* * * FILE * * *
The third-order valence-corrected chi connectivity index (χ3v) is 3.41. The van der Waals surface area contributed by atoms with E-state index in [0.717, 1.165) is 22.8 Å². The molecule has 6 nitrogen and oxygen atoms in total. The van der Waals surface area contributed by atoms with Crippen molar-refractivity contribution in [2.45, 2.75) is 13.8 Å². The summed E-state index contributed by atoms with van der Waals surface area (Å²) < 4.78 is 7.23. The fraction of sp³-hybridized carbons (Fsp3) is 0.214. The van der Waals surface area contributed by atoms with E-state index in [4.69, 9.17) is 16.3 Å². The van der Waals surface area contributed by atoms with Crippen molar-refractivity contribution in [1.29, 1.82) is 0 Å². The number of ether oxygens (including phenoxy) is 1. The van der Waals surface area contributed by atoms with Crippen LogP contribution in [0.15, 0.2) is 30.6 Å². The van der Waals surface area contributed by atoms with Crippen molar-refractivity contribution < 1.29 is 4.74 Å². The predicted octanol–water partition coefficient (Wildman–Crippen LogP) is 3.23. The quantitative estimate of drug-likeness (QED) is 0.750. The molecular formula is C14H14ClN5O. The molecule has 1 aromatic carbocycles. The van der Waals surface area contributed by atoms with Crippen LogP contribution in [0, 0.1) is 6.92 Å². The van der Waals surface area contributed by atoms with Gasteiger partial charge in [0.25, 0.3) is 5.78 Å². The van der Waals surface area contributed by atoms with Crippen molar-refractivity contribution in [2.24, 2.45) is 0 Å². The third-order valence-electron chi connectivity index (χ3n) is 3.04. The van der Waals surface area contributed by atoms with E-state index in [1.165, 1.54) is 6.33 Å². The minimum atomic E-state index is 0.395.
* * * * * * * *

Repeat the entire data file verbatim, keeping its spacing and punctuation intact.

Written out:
The third-order valence-corrected chi connectivity index (χ3v) is 3.41. The van der Waals surface area contributed by atoms with E-state index in [0.717, 1.165) is 22.8 Å². The molecule has 6 nitrogen and oxygen atoms in total. The van der Waals surface area contributed by atoms with Crippen molar-refractivity contribution in [2.45, 2.75) is 13.8 Å². The summed E-state index contributed by atoms with van der Waals surface area (Å²) < 4.78 is 7.23. The fraction of sp³-hybridized carbons (Fsp3) is 0.214. The van der Waals surface area contributed by atoms with E-state index in [4.69, 9.17) is 16.3 Å². The van der Waals surface area contributed by atoms with Crippen molar-refractivity contribution in [1.29, 1.82) is 0 Å². The number of ether oxygens (including phenoxy) is 1. The van der Waals surface area contributed by atoms with Crippen LogP contribution in [0.15, 0.2) is 30.6 Å². The van der Waals surface area contributed by atoms with Crippen molar-refractivity contribution < 1.29 is 4.74 Å². The predicted octanol–water partition coefficient (Wildman–Crippen LogP) is 3.23. The quantitative estimate of drug-likeness (QED) is 0.750. The molecular formula is C14H14ClN5O. The molecule has 1 aromatic carbocycles. The van der Waals surface area contributed by atoms with Crippen LogP contribution in [0, 0.1) is 6.92 Å². The van der Waals surface area contributed by atoms with Gasteiger partial charge in [0.25, 0.3) is 5.78 Å². The van der Waals surface area contributed by atoms with Crippen molar-refractivity contribution in [2.24, 2.45) is 0 Å². The third-order valence-electron chi connectivity index (χ3n) is 3.04. The van der Waals surface area contributed by atoms with E-state index in [1.165, 1.54) is 6.33 Å². The minimum atomic E-state index is 0.395.